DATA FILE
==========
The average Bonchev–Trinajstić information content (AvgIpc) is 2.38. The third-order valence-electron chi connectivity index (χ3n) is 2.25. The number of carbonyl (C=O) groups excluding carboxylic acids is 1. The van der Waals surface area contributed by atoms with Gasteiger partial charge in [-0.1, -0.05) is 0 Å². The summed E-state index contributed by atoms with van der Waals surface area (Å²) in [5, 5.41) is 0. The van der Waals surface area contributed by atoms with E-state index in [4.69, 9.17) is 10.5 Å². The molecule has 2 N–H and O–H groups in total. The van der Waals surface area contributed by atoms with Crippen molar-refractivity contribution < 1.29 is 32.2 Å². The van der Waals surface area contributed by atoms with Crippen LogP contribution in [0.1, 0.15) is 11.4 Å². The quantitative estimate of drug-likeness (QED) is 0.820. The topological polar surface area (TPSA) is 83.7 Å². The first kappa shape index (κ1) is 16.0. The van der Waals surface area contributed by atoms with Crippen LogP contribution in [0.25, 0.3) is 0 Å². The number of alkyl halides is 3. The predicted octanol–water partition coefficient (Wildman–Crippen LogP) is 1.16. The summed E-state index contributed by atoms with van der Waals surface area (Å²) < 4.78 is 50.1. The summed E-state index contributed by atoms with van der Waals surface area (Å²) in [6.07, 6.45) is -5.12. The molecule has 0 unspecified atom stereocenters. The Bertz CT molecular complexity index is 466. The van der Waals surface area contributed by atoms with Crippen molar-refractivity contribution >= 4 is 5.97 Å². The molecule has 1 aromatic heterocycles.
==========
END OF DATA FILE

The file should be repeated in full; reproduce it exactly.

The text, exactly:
The average Bonchev–Trinajstić information content (AvgIpc) is 2.38. The third-order valence-electron chi connectivity index (χ3n) is 2.25. The number of carbonyl (C=O) groups excluding carboxylic acids is 1. The van der Waals surface area contributed by atoms with Gasteiger partial charge in [-0.1, -0.05) is 0 Å². The summed E-state index contributed by atoms with van der Waals surface area (Å²) in [5, 5.41) is 0. The van der Waals surface area contributed by atoms with E-state index in [4.69, 9.17) is 10.5 Å². The molecule has 2 N–H and O–H groups in total. The van der Waals surface area contributed by atoms with Crippen molar-refractivity contribution < 1.29 is 32.2 Å². The van der Waals surface area contributed by atoms with Crippen LogP contribution in [0.1, 0.15) is 11.4 Å². The quantitative estimate of drug-likeness (QED) is 0.820. The topological polar surface area (TPSA) is 83.7 Å². The first kappa shape index (κ1) is 16.0. The van der Waals surface area contributed by atoms with Crippen LogP contribution in [0.25, 0.3) is 0 Å². The number of alkyl halides is 3. The predicted octanol–water partition coefficient (Wildman–Crippen LogP) is 1.16. The summed E-state index contributed by atoms with van der Waals surface area (Å²) < 4.78 is 50.1. The summed E-state index contributed by atoms with van der Waals surface area (Å²) in [6.07, 6.45) is -5.12. The molecule has 0 unspecified atom stereocenters. The Bertz CT molecular complexity index is 466. The van der Waals surface area contributed by atoms with Crippen molar-refractivity contribution >= 4 is 5.97 Å². The molecule has 1 aromatic heterocycles.